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We advocate on all animal protection and exploitation issues, including experimentation, factory farming, rodeos, breeders and traveling animal acts.

Animal Defenders of Westchester
P.O. Box 205
Yonkers, NY 10704

Articles

Rockland private school goes veggie

By RANDI WEINER
rweiner@thejournalnews.com
THE JOURNAL NEWS
(Original publication: September 19, 2005)

Cooking for a crowd

Executive chef Richard LaCossade created this Cheery Cherry Compote as a dessert or side dish. It is served at Rockland Country Day School. The dish serves 24.

2 packages kosher vegetarian cherry gelatin
2 cups boiling water
10 oz. strawberries
11 oz. cherries
20 oz. pineapple
15 oz. pear halves
3 firm bananas
2 navel oranges, peeled and separated
2 tart apples
1 cup fresh blackberries

In a large bowl, dissolve the gelatin in the water. Stir in the other ingredients. Transfer to a 4-quart serving bowl, cover and refrigerate for three to four hours before serving.

CONGERS Monday's deli special features meatless hot dogs and soy-based pork; Friday's specialty cuisine lunch can involve veggie burgers and egg-free pasta.

The cafeteria at Rockland Country Day School has gone vegetarian.

"I'm a vegetarian and I had lunch today. It was pretty good. Last year, I didn't eat lunch at all. I'm really happy that they're there," Matt Zeltzer, 14, of Nyack, a ninth-grader at the 165-student private school, said of the menu options. "It's so much better than last year."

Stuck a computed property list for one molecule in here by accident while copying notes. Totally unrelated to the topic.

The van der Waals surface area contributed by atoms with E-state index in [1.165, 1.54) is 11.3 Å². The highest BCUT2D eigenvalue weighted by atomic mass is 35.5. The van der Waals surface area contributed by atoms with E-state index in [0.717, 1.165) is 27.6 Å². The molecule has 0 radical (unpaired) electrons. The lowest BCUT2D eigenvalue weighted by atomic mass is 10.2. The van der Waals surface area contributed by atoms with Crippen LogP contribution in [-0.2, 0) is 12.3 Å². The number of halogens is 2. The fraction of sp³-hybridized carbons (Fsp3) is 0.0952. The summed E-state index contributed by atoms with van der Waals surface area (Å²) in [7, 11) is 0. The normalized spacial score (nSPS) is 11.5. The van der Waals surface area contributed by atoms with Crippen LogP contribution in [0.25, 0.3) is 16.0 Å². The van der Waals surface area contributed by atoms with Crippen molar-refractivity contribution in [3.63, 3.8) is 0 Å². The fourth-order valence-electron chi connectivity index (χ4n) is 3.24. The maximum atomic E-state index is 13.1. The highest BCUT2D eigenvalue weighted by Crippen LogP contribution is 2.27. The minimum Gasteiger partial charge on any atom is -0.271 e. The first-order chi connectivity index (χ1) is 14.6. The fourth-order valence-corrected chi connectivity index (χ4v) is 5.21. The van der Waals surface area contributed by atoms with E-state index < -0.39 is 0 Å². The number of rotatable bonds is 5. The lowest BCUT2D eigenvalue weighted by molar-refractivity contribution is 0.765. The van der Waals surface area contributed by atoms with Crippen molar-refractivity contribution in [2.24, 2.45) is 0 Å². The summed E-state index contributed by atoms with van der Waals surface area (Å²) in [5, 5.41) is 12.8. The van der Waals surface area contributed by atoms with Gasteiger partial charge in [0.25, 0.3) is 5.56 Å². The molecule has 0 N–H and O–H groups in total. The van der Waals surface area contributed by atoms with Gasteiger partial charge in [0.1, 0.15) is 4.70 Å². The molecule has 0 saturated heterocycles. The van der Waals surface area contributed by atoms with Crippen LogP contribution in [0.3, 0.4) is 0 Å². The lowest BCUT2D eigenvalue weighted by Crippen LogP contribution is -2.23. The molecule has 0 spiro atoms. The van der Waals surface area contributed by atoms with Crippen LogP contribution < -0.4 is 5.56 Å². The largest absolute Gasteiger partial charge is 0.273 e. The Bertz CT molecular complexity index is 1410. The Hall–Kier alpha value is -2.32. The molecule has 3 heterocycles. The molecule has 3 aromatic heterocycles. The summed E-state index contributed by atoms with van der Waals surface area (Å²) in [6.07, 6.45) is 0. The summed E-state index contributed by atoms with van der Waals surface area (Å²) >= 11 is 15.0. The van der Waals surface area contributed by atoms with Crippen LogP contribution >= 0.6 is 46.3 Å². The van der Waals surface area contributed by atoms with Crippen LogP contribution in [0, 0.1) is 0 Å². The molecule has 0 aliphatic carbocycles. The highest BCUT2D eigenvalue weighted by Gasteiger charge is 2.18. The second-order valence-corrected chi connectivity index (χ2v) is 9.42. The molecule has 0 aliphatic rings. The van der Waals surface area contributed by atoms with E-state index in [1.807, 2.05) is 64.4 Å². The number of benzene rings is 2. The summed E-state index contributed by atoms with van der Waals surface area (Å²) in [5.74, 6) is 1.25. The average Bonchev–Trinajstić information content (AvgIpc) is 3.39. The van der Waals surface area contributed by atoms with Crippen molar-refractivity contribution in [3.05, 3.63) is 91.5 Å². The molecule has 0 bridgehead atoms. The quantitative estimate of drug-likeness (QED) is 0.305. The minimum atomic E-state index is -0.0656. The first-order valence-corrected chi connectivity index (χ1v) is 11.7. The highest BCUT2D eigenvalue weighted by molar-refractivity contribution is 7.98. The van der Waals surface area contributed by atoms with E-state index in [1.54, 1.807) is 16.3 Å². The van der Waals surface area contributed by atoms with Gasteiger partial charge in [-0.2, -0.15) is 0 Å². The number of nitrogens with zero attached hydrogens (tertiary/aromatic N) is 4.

For the first time in more than a decade, Rockland Country Day has changed lunch vendors from a commercial organization to a local restaurant. After a year of committee meetings, taste tests and student and parent comment, the school signed a one-year contract with Main Essentials, a Haverstraw vegetarian restaurant that caters to vegans vegetarians who also don't eat dairy or other animal products.

"We know there's an obesity crisis and a crisis of disease in this country, and a lot of it stems from the kind of foods and the fast foods that people ingest," said Martha Roth, a parent and member of the committee that selected Main Essentials as the school's food vendor. "If you start early, if you teach children to eat well at an early age, it won't be an issue when they get older."

Local public schools usually offer a meatless option for students and have tried to cut down on sugar and salt in other foods, but none has done what Rockland Country Day has hired a vegetarian restaurant to provide school lunches.

Two years ago, parents and students approached James Handlin, the headmaster of Rockland Country Day, about the school's food. Research showed that many children nationwide were eating high-sugar, high-fat foods that contributed to health problems such as asthma and diabetes. There had been concern among organic-foods activists for years about chemical fertilizers, genetically engineered foodstuffs and commercial feed lots.

"We did two things: We took a hard look at all of the snack foods we were offering in all our machines and decided to get rid of what wasn't healthy, mainly those with corn sweeteners. We put in a lot more juices and so-called natural sodas," Handlin said.

"We're really concerned about the obesity and lack of nutritional awareness that so many families seem to have. Because we're a school that goes from 3-year-olds to 12th-graders, we would have kids on these sort of sugar highs. We took a long look at what we were going to put into those machines."